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How much is Trump’s endorsement *actually* worth?


After all, Trump is, without question, the most popular politician among Republicans — and history has shown that he has an ability to handpick his preferred candidates in down-ballot races.

Except that, so far in 2022, Trump’s golden touch appears to have worn off. Bigly.

The latest example is former Sen. David Perdue, who is struggling in his GOP primary challenge to Georgia Gov. Brian Kemp despite winning Trump’s endorsement.

As CNN’s Michael Warren and Gabby Orr reported on Wednesday:

“Perdue … has so far raised a fraction of what Kemp has in his campaign war chest. Very few Republican elected officials, operatives, donors and activists in Georgia have abandoned Kemp in favor of Perdue. And limited public polling hasn’t been promising, either.”

That’s not an isolated incident for Trump’s preferred candidates.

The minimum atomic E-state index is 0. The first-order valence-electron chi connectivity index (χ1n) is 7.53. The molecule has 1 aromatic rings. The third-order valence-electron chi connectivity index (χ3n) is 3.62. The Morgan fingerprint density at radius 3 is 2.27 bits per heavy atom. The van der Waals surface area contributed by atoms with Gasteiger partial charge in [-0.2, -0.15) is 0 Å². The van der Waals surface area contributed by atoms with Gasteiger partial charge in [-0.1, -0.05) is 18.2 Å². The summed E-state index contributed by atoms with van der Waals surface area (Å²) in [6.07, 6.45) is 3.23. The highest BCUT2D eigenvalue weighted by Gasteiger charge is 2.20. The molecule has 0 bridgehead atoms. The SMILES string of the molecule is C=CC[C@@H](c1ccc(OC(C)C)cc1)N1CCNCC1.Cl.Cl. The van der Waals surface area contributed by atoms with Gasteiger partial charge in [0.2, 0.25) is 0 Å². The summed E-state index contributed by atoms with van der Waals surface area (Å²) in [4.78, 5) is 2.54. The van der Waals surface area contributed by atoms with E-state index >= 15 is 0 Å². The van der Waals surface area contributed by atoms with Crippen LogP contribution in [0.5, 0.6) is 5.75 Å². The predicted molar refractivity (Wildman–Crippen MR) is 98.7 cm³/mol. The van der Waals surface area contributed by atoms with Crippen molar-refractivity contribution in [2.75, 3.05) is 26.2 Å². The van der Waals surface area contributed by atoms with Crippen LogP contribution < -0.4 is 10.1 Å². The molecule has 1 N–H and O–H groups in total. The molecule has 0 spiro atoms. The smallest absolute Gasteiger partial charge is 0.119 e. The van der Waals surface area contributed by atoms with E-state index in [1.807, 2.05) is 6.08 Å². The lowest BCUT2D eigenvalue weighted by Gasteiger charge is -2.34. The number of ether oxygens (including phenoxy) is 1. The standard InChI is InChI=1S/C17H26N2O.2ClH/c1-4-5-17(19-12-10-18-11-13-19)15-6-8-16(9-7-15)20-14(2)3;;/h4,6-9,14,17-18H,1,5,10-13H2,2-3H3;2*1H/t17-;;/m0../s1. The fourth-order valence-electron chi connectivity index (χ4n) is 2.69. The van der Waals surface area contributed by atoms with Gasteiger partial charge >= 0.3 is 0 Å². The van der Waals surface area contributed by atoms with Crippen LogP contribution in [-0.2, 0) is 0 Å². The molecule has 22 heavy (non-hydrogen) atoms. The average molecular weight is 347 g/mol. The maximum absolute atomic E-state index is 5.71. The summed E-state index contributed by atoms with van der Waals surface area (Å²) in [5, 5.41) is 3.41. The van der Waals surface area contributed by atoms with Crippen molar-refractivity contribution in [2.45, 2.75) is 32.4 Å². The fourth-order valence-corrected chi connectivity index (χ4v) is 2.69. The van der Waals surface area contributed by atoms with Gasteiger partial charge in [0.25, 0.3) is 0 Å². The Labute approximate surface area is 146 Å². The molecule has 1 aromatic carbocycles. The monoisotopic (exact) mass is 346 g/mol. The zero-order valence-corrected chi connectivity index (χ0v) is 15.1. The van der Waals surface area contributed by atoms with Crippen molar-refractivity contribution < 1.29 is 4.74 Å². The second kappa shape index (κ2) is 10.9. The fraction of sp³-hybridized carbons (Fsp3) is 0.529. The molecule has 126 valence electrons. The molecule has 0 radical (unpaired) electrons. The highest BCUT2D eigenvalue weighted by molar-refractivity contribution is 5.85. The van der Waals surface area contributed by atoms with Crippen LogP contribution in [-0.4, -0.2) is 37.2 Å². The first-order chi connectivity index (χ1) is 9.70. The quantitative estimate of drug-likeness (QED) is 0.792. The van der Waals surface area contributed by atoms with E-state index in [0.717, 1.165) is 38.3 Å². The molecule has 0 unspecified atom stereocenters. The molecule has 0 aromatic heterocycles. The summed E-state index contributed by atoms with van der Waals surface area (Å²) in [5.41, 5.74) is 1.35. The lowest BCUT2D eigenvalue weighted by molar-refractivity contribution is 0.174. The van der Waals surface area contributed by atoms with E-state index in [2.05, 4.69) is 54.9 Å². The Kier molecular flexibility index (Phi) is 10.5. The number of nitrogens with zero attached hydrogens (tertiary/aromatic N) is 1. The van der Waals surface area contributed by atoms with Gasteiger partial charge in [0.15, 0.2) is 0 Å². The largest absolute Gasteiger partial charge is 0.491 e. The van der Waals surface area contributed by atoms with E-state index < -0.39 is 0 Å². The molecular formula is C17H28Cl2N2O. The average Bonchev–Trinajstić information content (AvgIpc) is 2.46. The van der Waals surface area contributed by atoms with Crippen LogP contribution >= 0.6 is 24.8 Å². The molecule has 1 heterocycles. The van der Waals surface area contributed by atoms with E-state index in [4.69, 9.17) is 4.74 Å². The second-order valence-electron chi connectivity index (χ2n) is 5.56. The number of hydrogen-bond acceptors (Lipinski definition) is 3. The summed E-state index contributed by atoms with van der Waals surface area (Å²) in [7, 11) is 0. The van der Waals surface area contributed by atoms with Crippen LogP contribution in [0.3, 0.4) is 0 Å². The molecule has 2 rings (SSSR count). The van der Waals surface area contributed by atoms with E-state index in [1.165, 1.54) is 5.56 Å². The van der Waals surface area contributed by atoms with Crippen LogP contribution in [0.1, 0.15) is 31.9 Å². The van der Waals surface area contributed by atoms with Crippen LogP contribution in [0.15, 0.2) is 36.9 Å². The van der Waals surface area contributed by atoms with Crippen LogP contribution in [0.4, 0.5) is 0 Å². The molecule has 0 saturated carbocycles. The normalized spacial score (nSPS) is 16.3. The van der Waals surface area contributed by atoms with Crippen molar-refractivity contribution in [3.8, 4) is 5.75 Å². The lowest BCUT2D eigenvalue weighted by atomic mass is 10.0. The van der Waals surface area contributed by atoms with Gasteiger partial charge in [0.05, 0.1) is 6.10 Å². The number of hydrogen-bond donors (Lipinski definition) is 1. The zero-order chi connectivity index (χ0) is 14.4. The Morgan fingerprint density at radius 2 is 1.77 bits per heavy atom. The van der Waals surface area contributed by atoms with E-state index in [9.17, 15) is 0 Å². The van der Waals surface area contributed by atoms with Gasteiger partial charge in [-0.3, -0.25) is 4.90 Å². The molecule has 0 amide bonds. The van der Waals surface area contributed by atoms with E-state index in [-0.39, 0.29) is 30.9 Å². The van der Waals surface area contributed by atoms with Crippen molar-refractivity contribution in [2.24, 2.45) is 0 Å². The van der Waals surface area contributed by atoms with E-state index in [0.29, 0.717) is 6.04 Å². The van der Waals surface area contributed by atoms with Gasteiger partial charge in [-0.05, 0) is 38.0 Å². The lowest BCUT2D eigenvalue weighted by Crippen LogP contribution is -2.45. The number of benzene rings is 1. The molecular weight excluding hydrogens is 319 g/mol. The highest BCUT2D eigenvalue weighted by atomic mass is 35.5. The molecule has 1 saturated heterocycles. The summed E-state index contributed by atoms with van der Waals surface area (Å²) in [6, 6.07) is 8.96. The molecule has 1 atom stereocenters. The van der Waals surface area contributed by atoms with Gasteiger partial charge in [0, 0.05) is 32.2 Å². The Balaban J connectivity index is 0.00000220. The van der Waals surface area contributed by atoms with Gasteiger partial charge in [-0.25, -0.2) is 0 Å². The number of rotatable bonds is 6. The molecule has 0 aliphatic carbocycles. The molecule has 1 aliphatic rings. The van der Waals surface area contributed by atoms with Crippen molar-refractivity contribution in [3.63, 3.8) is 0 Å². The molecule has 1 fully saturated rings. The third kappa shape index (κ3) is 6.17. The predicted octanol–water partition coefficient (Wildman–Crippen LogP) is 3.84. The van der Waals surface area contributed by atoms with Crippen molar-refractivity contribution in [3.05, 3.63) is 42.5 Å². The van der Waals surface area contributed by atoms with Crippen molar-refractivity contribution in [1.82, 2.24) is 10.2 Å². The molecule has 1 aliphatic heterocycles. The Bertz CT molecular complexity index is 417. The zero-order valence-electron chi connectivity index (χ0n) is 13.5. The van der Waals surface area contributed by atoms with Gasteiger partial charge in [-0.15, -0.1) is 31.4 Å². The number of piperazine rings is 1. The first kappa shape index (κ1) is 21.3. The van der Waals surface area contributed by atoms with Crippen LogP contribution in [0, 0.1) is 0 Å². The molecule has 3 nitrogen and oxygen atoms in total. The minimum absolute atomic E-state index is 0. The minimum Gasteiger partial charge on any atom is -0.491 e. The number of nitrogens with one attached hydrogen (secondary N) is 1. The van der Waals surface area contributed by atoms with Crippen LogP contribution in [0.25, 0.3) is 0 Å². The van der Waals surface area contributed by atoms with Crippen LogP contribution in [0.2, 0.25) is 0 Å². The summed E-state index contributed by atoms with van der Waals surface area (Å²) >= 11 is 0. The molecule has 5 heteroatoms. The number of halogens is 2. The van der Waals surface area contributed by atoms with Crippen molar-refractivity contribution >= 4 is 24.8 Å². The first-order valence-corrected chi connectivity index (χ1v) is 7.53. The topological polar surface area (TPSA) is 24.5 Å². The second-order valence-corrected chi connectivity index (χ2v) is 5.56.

In Alabama, Rep. Mo Brooks has struggled to keep pace financially in the open-seat Senate race.
In Pennsylvania, the Trump-backed Sean Parnell ended his candidacy in November after his estranged wife was granted sole legal custody of their children.
In North Carolina, Trump’s surprise endorsement of Rep. Ted Budd has done little to narrow the open-seat Senate field.
And in Alaska, Sen. Lisa Murkowski continues to far outraise Trump-endorsed challenger Kelly Tshibaka.

The question that this series of problems — or hiccups — raises is whether Trump’s endorsement is declining in value the longer he is out of office. While a majority of Republicans still recognize him to be the leader of the party, his imprimatur may well mean less than it did while he was sitting in the White House.

Trump shows no signs, however, of slowing his endorsement roll. According to Ballotpedia, he has already endorsed 98 candidates for the 2022 elections. There are undoubtedly more to come, as Trump issued more than 200 endorsements in the 2020 cycle.

The Point: You’d still rather have Donald Trump on your side than against you in a Republican primary fight. But recent data suggests that simply being endorsed by Trump is no longer sufficient to guarantee victory.


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